Governor Proposes Stiffer Penalties for Drug Dealers

Times Staff Writer

Worried that tough laws in other states are encouraging drug dealers to move their operations to California, Gov. George Deukmejian called Saturday for even stronger penalties here to combat drugs.

In a preview of his upcoming State of the State Address, Deukmejian proposed sharply increasing prison sentences for large-scale drug pushers and the death penalty for drug dealers who commit murder.

“I want California to be first in the nation in many fields, but I don’t want our state to be the No. 1 center of illegal drug trafficking,” the governor said in his weekly radio broadcast. “We must act quickly to make our anti-drug laws the toughest in the nation.”

In his speech, Deukmejian gave only a brief outline of his proposal. Donna Lucas, a spokeswoman for the governor, said the plan would be fleshed out when legislation is drafted and introduced in the Legislature.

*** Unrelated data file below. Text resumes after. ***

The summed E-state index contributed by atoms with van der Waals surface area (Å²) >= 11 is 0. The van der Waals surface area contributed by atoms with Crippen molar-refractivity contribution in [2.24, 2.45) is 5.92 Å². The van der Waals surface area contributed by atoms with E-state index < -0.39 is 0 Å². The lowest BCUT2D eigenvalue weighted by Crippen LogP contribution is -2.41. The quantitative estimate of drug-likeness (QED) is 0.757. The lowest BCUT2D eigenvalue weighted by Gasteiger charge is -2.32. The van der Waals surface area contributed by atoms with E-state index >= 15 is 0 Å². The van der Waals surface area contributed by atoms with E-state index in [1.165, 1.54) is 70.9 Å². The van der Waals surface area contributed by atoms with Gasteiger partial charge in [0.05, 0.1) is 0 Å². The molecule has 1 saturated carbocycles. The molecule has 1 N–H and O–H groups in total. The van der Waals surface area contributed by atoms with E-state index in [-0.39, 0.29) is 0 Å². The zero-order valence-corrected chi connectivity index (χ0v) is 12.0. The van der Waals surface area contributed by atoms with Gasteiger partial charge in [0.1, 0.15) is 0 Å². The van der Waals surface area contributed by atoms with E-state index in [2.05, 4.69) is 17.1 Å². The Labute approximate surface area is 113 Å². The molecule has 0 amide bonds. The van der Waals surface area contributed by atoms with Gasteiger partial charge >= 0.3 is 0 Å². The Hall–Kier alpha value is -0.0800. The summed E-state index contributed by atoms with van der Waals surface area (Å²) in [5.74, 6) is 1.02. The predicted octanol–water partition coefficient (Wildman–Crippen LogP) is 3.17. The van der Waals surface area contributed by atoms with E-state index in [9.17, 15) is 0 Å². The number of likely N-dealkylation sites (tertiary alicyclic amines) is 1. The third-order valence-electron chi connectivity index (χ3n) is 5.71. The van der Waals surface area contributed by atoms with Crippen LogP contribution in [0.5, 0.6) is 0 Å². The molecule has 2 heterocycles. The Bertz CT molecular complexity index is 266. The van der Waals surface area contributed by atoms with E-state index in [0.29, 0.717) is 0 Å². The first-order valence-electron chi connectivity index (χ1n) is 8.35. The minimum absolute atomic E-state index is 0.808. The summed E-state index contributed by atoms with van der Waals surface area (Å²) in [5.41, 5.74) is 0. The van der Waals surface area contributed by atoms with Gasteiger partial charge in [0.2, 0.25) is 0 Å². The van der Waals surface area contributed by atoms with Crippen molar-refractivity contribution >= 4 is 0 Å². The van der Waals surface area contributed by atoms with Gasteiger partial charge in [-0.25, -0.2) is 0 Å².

In particular, the governor called for imposing a minimum penalty of 25 years without possibility of parole on “large-scale importers of heroin and cocaine.”

Currently, selling a large amount of cocaine or heroin in California could result in a penalty as short as three years in prison, Deukmejian said. In Florida, such a crime would be punished by a minimum of 15 years in prison, he said.

Under Deukmejian’s proposal, a 25-year prison sentence would be imposed on convicted drug dealers who seek to sell more than 400 grams of cocaine in California, Lucas said.

In addition, the governor said he would seek to authorize the death penalty “for certain murders committed by large-scale drug pushers.” A long-time advocate of capital punishment, Deukmejian did not elaborate on what circumstances would warrant the death penalty in drug cases.

Lucas said the governor’s death penalty legislation would duplicate a federal law enacted last year. Adopting a similar state law, she said, would make it easier for prosecutors to win death sentences in California drug-related murder cases.